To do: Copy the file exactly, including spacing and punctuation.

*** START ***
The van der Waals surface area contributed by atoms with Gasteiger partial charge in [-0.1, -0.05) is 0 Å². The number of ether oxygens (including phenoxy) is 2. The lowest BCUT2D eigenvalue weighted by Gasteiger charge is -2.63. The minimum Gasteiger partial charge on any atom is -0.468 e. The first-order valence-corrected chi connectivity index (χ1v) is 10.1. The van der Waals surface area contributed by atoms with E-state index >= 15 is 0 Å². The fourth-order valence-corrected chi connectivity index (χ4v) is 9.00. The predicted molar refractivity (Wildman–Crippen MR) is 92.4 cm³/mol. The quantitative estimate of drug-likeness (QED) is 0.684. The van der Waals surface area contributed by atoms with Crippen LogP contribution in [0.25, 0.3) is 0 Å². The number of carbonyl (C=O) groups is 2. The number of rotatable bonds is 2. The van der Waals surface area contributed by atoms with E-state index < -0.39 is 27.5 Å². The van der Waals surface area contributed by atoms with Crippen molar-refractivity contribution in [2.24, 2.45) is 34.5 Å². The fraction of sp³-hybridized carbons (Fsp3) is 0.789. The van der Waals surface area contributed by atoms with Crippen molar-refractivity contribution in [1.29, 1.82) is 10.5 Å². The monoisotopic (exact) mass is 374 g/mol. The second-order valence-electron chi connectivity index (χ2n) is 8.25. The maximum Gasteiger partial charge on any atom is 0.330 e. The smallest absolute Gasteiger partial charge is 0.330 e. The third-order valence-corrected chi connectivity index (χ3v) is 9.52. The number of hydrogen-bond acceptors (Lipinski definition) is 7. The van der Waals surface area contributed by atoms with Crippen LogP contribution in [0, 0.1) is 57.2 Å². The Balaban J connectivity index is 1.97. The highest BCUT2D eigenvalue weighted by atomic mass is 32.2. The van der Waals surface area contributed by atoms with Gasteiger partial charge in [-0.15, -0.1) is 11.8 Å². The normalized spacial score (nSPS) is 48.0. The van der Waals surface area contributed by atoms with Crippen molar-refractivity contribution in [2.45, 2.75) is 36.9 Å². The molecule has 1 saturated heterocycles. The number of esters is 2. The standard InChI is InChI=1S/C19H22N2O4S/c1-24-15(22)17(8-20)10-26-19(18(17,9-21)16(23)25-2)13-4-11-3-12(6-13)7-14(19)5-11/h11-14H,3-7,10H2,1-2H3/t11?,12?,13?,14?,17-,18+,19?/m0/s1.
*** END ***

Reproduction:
The van der Waals surface area contributed by atoms with Gasteiger partial charge in [-0.1, -0.05) is 0 Å². The number of ether oxygens (including phenoxy) is 2. The lowest BCUT2D eigenvalue weighted by Gasteiger charge is -2.63. The minimum Gasteiger partial charge on any atom is -0.468 e. The first-order valence-corrected chi connectivity index (χ1v) is 10.1. The van der Waals surface area contributed by atoms with E-state index >= 15 is 0 Å². The fourth-order valence-corrected chi connectivity index (χ4v) is 9.00. The predicted molar refractivity (Wildman–Crippen MR) is 92.4 cm³/mol. The quantitative estimate of drug-likeness (QED) is 0.684. The van der Waals surface area contributed by atoms with Crippen LogP contribution in [0.25, 0.3) is 0 Å². The number of carbonyl (C=O) groups is 2. The number of rotatable bonds is 2. The van der Waals surface area contributed by atoms with E-state index < -0.39 is 27.5 Å². The van der Waals surface area contributed by atoms with Crippen molar-refractivity contribution in [2.24, 2.45) is 34.5 Å². The fraction of sp³-hybridized carbons (Fsp3) is 0.789. The van der Waals surface area contributed by atoms with Crippen molar-refractivity contribution in [1.29, 1.82) is 10.5 Å². The monoisotopic (exact) mass is 374 g/mol. The second-order valence-electron chi connectivity index (χ2n) is 8.25. The maximum Gasteiger partial charge on any atom is 0.330 e. The smallest absolute Gasteiger partial charge is 0.330 e. The third-order valence-corrected chi connectivity index (χ3v) is 9.52. The number of hydrogen-bond acceptors (Lipinski definition) is 7. The van der Waals surface area contributed by atoms with Crippen LogP contribution in [0, 0.1) is 57.2 Å². The Balaban J connectivity index is 1.97. The highest BCUT2D eigenvalue weighted by atomic mass is 32.2. The van der Waals surface area contributed by atoms with Gasteiger partial charge in [-0.15, -0.1) is 11.8 Å². The normalized spacial score (nSPS) is 48.0. The van der Waals surface area contributed by atoms with Crippen molar-refractivity contribution in [2.45, 2.75) is 36.9 Å². The molecule has 1 saturated heterocycles. The number of esters is 2. The standard InChI is InChI=1S/C19H22N2O4S/c1-24-15(22)17(8-20)10-26-19(18(17,9-21)16(23)25-2)13-4-11-3-12(6-13)7-14(19)5-11/h11-14H,3-7,10H2,1-2H3/t11?,12?,13?,14?,17-,18+,19?/m0/s1.